Solar Manufacturers May Boost Capacity as Demand Surges in Asia
Three major solar manufacturers are producing panels at full speed and contemplating plans to expand capacity to meet surging demand in Asia.
Trina Solar Ltd., the third-largest panel producer, increased its forecast for panel shipments this year to as much as 2.4 gigawatts from an earlier range of 2 gigawatts to 2.1 gigawatts, according to a statement yesterday. That matches the Changzhou, China-based company’s estimated annual production, and it may boost capacity next year.
SunPower Corp. and JinkoSolar Holding Co. said they’re also running their factories at maximum and mulling ways to boost output. The industry has been battered by excess production that drove panel prices down 61 percent since the start of 2011. Rising demand in Asia is soaking up the surplus and will prompt the biggest producers to expand factories, said Angelo Zino, an analyst at Standard & Poor’s in New York.
“I think it’s safe to say that we’ll see a number of tier one manufacturers add capacity, probably in 2014,” Zino said in an interview yesterday.
Trina shipped 647 megawatts of panels in the second quarter, up 54 percent from a year earlier. It expects to deliver as much as 680 megawatts this quarter.
“We do have some little bit of room, but sooner or later we have to think about how we can expand our capacity,” Chief Financial Officer Terry Wang said on a conference call with analysts yesterday. The company will “think about maybe next year the capacity expansion.”
Busy factories are boosting margins. Trina’s gross margin was 11.6 percent in the second quarter, up from 1.7 percent in the prior quarter.
“The solar industry was put into a bad, bad downturn, a horrendous margin environment,” said Dan Ries, an analyst with Maxim Group LLC in New York. “New markets, China, Japan, are growing, more than offsetting slowing markets like Europe. If you hold capacity constant, demand continues to improve, you’ll get to a healthy balance and then after that to a shortage.”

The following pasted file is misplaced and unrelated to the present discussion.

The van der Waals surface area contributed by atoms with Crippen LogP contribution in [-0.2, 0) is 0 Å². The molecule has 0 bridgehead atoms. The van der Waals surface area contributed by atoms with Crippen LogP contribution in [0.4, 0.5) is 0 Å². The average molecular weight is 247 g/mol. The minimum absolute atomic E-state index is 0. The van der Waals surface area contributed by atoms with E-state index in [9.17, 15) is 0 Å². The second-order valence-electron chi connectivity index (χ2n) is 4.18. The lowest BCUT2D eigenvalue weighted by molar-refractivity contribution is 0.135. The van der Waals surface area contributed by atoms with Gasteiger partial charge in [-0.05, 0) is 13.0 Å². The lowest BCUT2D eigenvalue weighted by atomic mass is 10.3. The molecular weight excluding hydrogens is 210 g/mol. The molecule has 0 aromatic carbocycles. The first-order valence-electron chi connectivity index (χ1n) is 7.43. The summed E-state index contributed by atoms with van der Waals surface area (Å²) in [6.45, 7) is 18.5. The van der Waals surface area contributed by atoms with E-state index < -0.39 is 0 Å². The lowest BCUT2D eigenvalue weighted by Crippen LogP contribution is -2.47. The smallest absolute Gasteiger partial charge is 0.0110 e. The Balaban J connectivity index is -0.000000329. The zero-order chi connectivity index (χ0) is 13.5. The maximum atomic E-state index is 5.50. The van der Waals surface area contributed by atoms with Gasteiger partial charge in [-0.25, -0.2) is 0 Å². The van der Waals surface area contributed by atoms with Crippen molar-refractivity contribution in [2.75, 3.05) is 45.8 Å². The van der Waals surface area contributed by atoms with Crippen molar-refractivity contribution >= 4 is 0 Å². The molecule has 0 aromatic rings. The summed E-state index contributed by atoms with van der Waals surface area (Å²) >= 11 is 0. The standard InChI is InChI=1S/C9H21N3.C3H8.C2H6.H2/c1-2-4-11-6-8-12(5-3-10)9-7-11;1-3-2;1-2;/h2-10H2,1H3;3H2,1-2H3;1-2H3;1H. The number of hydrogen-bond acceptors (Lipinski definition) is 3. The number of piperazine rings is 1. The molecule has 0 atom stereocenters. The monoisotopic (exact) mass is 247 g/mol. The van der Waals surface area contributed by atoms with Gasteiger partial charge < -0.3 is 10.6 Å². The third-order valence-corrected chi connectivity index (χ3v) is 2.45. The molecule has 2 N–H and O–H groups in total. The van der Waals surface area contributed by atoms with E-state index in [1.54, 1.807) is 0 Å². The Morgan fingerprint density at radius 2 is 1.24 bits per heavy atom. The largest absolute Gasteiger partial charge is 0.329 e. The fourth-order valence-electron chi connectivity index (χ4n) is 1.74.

Trina’s American depositary receipts, each worth 50 ordinary shares, gained 15 percent to $7.82 at the close in New York.
The 102-member NYSE Bloomberg Global Solar Energy Index (SOLAR) has gained 37 percent this year as demand surges in Asia. Japan is promoting wider use of solar power after closing nuclear facilities following the 2011 Fukushima nuclear disaster. China has said it expects to install 10 gigawatts of solar panels this year.
Jinko reported Aug. 14 its first profit since 2011, buoyed by strong demand in Japan and China. Chief Executive Officer Chen Kangping said during a conference call that the Shangrao, China-based company expanded annual production capacity to 1.5 gigawatts from 1.2 gigawatts, which won’t be enough to meet its 2013 forecast of 1.5 gigawatts to 1.7 gigawatts of panel shipments. The factories are running at about 90 percent of capacity now.
“We are almost sold out until October,” Chief Marketing Officer Arturo Herrero said on the call. “I wish we could have more megawatts in our production.”
SunPower said on July 31 that it’s exploring ways to increase capacity, including expanding a joint venture with AU Optronics Corp. (2409)
“As we look at the balance of this year and then deep into next year we see ourselves fully allocated,” Chief Executive Officer Tom Werner said on a call with analysts.
Yingli Green Energy Holding Co. is the largest panel manufacturer by 2012 shipments, followed by Suntech Power Holdings Co., according to data compiled by Bloomberg.